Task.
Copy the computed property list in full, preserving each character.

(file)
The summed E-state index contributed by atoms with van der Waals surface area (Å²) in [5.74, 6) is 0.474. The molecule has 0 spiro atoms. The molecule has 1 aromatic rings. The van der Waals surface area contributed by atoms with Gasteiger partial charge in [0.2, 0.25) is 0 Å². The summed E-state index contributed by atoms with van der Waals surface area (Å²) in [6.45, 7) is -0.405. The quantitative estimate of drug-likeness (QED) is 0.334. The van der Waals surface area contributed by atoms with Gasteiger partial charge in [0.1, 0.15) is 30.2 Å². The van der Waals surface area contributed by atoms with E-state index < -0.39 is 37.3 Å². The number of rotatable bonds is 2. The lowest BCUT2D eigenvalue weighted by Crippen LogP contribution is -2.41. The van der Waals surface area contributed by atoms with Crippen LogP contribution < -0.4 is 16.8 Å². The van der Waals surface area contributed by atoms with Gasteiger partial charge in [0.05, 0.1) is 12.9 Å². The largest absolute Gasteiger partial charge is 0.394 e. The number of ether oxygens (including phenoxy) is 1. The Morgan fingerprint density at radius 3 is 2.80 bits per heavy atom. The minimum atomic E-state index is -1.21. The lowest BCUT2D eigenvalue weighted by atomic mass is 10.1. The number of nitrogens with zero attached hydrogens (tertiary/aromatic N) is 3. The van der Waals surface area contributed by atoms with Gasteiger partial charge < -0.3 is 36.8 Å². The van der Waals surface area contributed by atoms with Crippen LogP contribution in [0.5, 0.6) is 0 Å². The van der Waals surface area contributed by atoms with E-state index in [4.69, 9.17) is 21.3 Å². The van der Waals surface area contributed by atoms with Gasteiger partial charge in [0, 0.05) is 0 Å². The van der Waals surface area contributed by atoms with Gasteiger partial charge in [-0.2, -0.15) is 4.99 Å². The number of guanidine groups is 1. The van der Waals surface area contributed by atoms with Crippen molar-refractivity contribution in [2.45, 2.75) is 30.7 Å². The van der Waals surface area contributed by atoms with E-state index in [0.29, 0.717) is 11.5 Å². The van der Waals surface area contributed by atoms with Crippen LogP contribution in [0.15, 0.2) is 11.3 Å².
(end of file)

The summed E-state index contributed by atoms with van der Waals surface area (Å²) in [5.74, 6) is 0.474. The molecule has 0 spiro atoms. The molecule has 1 aromatic rings. The van der Waals surface area contributed by atoms with Gasteiger partial charge in [0.2, 0.25) is 0 Å². The summed E-state index contributed by atoms with van der Waals surface area (Å²) in [6.45, 7) is -0.405. The quantitative estimate of drug-likeness (QED) is 0.334. The van der Waals surface area contributed by atoms with Gasteiger partial charge in [0.1, 0.15) is 30.2 Å². The van der Waals surface area contributed by atoms with E-state index < -0.39 is 37.3 Å². The number of rotatable bonds is 2. The lowest BCUT2D eigenvalue weighted by Crippen LogP contribution is -2.41. The van der Waals surface area contributed by atoms with Crippen LogP contribution < -0.4 is 16.8 Å². The van der Waals surface area contributed by atoms with Gasteiger partial charge in [0.05, 0.1) is 12.9 Å². The largest absolute Gasteiger partial charge is 0.394 e. The number of ether oxygens (including phenoxy) is 1. The Morgan fingerprint density at radius 3 is 2.80 bits per heavy atom. The minimum atomic E-state index is -1.21. The lowest BCUT2D eigenvalue weighted by atomic mass is 10.1. The number of nitrogens with zero attached hydrogens (tertiary/aromatic N) is 3. The van der Waals surface area contributed by atoms with Gasteiger partial charge < -0.3 is 36.8 Å². The van der Waals surface area contributed by atoms with Crippen LogP contribution in [0.5, 0.6) is 0 Å². The van der Waals surface area contributed by atoms with E-state index in [4.69, 9.17) is 21.3 Å². The van der Waals surface area contributed by atoms with Gasteiger partial charge in [0, 0.05) is 0 Å². The van der Waals surface area contributed by atoms with Gasteiger partial charge in [-0.2, -0.15) is 4.99 Å². The number of guanidine groups is 1. The van der Waals surface area contributed by atoms with Crippen molar-refractivity contribution in [2.45, 2.75) is 30.7 Å². The van der Waals surface area contributed by atoms with E-state index in [0.29, 0.717) is 11.5 Å². The van der Waals surface area contributed by atoms with Crippen LogP contribution in [0.15, 0.2) is 11.3 Å².